A new strain of influenza passing from pigs to humans has at least one infectious disease expert calling on state officials to close the swine exhibits at the Minnesota State Fair, which begins on Thursday.

Michael Osterholm, of the University of Minnesota, said that the number of pig-to-human infections has been "unprecedented" this year. And because viruses can change when they cross species, it could set the stage for a major public health threat if people mingle with sick pigs.

"If anything, we're tempting fate," he said Monday.

The state Department of Health confirmed on Monday that the new strain of flu has surfaced in Minnesota, infecting a Twin Cities preschooler and possibly an older sibling.

At this point, the flu is relatively mild and does not appear to pose a public health threat, said Richard Danila, the deputy state epidemiologist. But he said that he plans to talk with federal officials at the U.S. Centers for Disease Control and Prevention (CDC) on Tuesday about "whether or not swine should be banned from the State Fair."

As of Monday, the flu had spread to more than 200 people in eight states, mostly children who had been exposed to pigs at state and county fairs. So far, this flu strain, H3N2v, has shown little ability to spread from person to person, Danila said.

About 1,000 pigs are scheduled to arrive at the Minnesota State Fairgrounds in the next few days to participate in 4-H, Future Farmers of America and open-class competitions in the Swine Barn.

Jerry Hammer, the fair's general manager, said he hadn't heard about Osterholm's call to cancel the swine exhibits at the fair.

"Boy, nobody has gone that far," Hammer said. "Unless we hear something from the Health Department, I don't know if anything else would change on our end."

He said his staff has been meeting regularly with the health department, as well as the Board of Animal Health. "Until the animals get here, it's not too late. But we need a whole lot more information."

Minnesota 4H officials declined to comment, referring questions to the state Health Department.

For now, precautions

Dr. Joni Scheftel, the state public health veterinarian, said Monday it was premature to close the swine exhibits at the State Fair. "We're just trying to get the word out about how people can minimize their risks," she said.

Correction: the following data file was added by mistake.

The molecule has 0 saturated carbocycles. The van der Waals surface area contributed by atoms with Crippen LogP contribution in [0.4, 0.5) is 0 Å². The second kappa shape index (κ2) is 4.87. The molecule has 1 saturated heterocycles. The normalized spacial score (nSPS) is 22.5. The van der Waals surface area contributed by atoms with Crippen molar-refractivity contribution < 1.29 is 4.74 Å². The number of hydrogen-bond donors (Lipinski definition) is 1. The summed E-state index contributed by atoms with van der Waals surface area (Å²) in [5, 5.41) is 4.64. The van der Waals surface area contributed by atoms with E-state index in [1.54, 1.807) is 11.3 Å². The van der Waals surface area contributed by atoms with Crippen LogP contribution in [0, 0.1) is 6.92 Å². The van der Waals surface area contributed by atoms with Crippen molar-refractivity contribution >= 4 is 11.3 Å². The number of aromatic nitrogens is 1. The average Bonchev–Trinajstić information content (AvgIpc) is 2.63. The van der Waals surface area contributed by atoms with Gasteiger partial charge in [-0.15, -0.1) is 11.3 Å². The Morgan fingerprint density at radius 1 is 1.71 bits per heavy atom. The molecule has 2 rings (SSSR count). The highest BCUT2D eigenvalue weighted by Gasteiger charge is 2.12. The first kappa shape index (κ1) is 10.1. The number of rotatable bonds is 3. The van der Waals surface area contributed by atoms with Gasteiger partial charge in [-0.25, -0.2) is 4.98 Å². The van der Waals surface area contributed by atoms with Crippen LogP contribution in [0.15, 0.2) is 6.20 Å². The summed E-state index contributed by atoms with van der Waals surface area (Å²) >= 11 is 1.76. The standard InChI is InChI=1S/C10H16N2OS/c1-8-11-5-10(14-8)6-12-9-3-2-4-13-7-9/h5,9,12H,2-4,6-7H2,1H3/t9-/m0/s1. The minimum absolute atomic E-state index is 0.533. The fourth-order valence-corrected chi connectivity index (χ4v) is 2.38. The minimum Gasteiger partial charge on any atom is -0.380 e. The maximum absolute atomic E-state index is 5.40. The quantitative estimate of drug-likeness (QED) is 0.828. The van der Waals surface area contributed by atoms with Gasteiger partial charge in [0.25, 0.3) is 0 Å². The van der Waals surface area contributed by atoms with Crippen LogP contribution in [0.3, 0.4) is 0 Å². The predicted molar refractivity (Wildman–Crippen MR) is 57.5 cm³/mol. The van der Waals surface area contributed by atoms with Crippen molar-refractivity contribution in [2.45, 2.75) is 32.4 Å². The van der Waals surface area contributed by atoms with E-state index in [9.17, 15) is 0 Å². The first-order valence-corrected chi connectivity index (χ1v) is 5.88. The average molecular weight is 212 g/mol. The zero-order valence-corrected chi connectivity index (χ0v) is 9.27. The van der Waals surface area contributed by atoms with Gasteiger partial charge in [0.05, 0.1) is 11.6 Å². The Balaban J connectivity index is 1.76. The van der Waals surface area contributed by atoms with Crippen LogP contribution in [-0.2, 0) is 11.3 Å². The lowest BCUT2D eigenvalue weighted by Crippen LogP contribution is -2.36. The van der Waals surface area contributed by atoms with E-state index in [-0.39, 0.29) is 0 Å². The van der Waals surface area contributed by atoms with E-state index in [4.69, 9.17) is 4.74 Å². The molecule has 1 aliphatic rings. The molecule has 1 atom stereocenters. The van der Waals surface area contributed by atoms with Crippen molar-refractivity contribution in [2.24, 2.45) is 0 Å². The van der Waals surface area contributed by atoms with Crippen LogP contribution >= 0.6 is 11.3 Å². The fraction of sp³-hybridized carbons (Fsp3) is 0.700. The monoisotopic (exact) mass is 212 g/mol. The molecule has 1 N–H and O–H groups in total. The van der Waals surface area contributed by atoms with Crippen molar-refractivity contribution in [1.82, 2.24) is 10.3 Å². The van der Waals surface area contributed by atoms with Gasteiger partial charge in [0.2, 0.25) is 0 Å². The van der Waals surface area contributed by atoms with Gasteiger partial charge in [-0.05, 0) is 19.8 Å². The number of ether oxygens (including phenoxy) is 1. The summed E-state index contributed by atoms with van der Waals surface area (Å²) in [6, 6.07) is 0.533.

Even before the new cases were reported, state health officials had been urging precautions for fairgoers and swine exhibitors. Among the recommendations: Avoid eating in the swine barn, and wash hands after visiting those exhibits.

On Monday, the CDC recommended that anyone who's sick, or particularly vulnerable to the flu, avoid the swine exhibit. That includes young children, the elderly, pregnant women and people with severe chronic conditions.

Fair officials say their veterinarians will be closely monitoring pigs for signs of illness.

But Osterholm, a former Minnesota state epidemiologist, said the precautions may do little if any good at preventing the spread of the virus.

"As the pigs are being affected, so are the people having contact," he said. "None of us have ever seen this kind of dynamic transmission from humans to animals," he said. He also said there's evidence that healthy-looking pigs can carry the virus.

"If ever we should be avoiding the human-animal interface, this is it," he said.

The two Minnesota children developed flu symptoms two days after visiting a live animal market in Dakota County on Aug. 10, the Health Department said in a news release.

Tests confirmed the virus only in the younger child, but the older child is considered a "probable case," the department said. Both children are said to be recovering.

Michael Schommer, a spokesman for the state Agriculture Department, said that his agency is "following the situation closely," and is advising live-animal markets to take precautions as well "to limit potential exposure."

He said his department would defer to the Health Department on any decision to close the State Fair swine exhibits.

"People should understand this is a virus that can be contracted from live animals but it is not a virus that is spread through the consumption of pork," said Schommer.

Hammer, of the State Fair, noted that during the 2009 H1N1 flu pandemic, a number of 4H members fell ill during the fair.

"Those kids went home early and we did a thorough scrub-down and disinfected where they were at and had no more problems with it," Hammer said.

However, said Osterholm, it's impossible to predict what might happen.

"Each one of these fairs offers an opportunity for this virus to undergo more changes that could lead to a serious public health problem on a global basis."

maura.lerner@startribune.com • 612-673-7384 curt.brown@startribune.com• 612-673-4767